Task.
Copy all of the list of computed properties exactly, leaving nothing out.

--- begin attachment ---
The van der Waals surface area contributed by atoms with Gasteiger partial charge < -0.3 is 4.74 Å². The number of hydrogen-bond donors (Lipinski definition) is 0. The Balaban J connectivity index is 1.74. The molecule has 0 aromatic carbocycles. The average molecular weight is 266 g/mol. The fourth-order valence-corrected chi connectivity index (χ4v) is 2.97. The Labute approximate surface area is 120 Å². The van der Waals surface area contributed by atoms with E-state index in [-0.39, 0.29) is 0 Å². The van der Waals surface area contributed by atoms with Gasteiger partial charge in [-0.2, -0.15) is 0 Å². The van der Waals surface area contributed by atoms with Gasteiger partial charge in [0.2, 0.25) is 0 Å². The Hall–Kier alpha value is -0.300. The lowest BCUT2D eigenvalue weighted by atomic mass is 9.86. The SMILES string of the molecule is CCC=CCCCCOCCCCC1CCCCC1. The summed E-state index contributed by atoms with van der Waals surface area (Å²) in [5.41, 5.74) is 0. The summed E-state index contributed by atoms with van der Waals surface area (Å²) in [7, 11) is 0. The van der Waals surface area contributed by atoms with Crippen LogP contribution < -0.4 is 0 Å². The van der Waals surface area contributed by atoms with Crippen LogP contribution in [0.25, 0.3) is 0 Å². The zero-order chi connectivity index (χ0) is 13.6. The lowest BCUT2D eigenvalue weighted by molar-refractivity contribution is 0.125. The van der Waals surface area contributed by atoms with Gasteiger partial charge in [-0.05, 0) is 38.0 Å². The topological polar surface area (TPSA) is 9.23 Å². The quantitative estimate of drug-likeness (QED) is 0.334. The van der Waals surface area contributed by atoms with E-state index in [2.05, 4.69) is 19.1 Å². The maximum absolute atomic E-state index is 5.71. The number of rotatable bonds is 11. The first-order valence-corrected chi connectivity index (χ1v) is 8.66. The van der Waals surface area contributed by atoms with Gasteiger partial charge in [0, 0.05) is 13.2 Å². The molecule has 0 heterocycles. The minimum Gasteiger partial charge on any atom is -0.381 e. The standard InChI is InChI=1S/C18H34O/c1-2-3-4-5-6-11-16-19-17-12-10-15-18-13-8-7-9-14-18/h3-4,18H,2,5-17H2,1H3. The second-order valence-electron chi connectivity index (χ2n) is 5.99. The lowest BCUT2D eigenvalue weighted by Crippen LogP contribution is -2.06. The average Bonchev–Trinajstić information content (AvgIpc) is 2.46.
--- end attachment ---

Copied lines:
The van der Waals surface area contributed by atoms with Gasteiger partial charge < -0.3 is 4.74 Å². The number of hydrogen-bond donors (Lipinski definition) is 0. The Balaban J connectivity index is 1.74. The molecule has 0 aromatic carbocycles. The average molecular weight is 266 g/mol. The fourth-order valence-corrected chi connectivity index (χ4v) is 2.97. The Labute approximate surface area is 120 Å². The van der Waals surface area contributed by atoms with E-state index in [-0.39, 0.29) is 0 Å². The van der Waals surface area contributed by atoms with Gasteiger partial charge in [-0.2, -0.15) is 0 Å². The van der Waals surface area contributed by atoms with Gasteiger partial charge in [0.2, 0.25) is 0 Å². The Hall–Kier alpha value is -0.300. The lowest BCUT2D eigenvalue weighted by atomic mass is 9.86. The SMILES string of the molecule is CCC=CCCCCOCCCCC1CCCCC1. The summed E-state index contributed by atoms with van der Waals surface area (Å²) in [5.41, 5.74) is 0. The summed E-state index contributed by atoms with van der Waals surface area (Å²) in [7, 11) is 0. The van der Waals surface area contributed by atoms with Crippen LogP contribution < -0.4 is 0 Å². The van der Waals surface area contributed by atoms with Crippen LogP contribution in [0.25, 0.3) is 0 Å². The zero-order chi connectivity index (χ0) is 13.6. The lowest BCUT2D eigenvalue weighted by molar-refractivity contribution is 0.125. The van der Waals surface area contributed by atoms with Gasteiger partial charge in [-0.05, 0) is 38.0 Å². The topological polar surface area (TPSA) is 9.23 Å². The quantitative estimate of drug-likeness (QED) is 0.334. The van der Waals surface area contributed by atoms with E-state index in [2.05, 4.69) is 19.1 Å². The maximum absolute atomic E-state index is 5.71. The number of rotatable bonds is 11. The first-order valence-corrected chi connectivity index (χ1v) is 8.66. The van der Waals surface area contributed by atoms with Gasteiger partial charge in [0, 0.05) is 13.2 Å². The molecule has 0 heterocycles. The minimum Gasteiger partial charge on any atom is -0.381 e. The standard InChI is InChI=1S/C18H34O/c1-2-3-4-5-6-11-16-19-17-12-10-15-18-13-8-7-9-14-18/h3-4,18H,2,5-17H2,1H3. The second-order valence-electron chi connectivity index (χ2n) is 5.99. The lowest BCUT2D eigenvalue weighted by Crippen LogP contribution is -2.06. The average Bonchev–Trinajstić information content (AvgIpc) is 2.46.